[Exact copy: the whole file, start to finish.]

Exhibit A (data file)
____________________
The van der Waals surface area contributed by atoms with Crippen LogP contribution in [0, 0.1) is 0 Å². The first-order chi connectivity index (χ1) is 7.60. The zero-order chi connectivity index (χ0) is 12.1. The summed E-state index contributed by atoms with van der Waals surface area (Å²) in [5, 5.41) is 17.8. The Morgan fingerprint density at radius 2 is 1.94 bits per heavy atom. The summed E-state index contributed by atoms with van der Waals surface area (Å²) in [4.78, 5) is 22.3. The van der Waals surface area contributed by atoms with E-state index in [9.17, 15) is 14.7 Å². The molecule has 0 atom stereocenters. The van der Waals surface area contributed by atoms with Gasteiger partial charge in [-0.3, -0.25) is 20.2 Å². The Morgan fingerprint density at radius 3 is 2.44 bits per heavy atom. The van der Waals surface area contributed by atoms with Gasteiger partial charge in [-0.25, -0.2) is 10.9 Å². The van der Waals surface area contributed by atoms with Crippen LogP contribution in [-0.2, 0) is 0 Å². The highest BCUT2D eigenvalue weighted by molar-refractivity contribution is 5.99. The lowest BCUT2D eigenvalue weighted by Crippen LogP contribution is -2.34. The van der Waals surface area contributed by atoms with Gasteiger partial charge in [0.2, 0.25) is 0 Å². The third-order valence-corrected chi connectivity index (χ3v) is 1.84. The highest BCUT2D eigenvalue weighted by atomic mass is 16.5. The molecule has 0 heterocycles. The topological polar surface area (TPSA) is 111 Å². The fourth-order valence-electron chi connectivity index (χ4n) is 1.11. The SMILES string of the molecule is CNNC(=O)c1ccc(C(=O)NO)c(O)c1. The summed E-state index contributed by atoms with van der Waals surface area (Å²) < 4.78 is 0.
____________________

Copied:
The van der Waals surface area contributed by atoms with Crippen LogP contribution in [0, 0.1) is 0 Å². The first-order chi connectivity index (χ1) is 7.60. The zero-order chi connectivity index (χ0) is 12.1. The summed E-state index contributed by atoms with van der Waals surface area (Å²) in [5, 5.41) is 17.8. The Morgan fingerprint density at radius 2 is 1.94 bits per heavy atom. The summed E-state index contributed by atoms with van der Waals surface area (Å²) in [4.78, 5) is 22.3. The van der Waals surface area contributed by atoms with E-state index in [9.17, 15) is 14.7 Å². The molecule has 0 atom stereocenters. The van der Waals surface area contributed by atoms with Gasteiger partial charge in [-0.3, -0.25) is 20.2 Å². The Morgan fingerprint density at radius 3 is 2.44 bits per heavy atom. The van der Waals surface area contributed by atoms with Gasteiger partial charge in [-0.25, -0.2) is 10.9 Å². The van der Waals surface area contributed by atoms with Crippen LogP contribution in [-0.2, 0) is 0 Å². The highest BCUT2D eigenvalue weighted by molar-refractivity contribution is 5.99. The lowest BCUT2D eigenvalue weighted by Crippen LogP contribution is -2.34. The van der Waals surface area contributed by atoms with Gasteiger partial charge in [0.2, 0.25) is 0 Å². The third-order valence-corrected chi connectivity index (χ3v) is 1.84. The highest BCUT2D eigenvalue weighted by atomic mass is 16.5. The molecule has 0 heterocycles. The topological polar surface area (TPSA) is 111 Å². The fourth-order valence-electron chi connectivity index (χ4n) is 1.11. The SMILES string of the molecule is CNNC(=O)c1ccc(C(=O)NO)c(O)c1. The summed E-state index contributed by atoms with van der Waals surface area (Å²) < 4.78 is 0.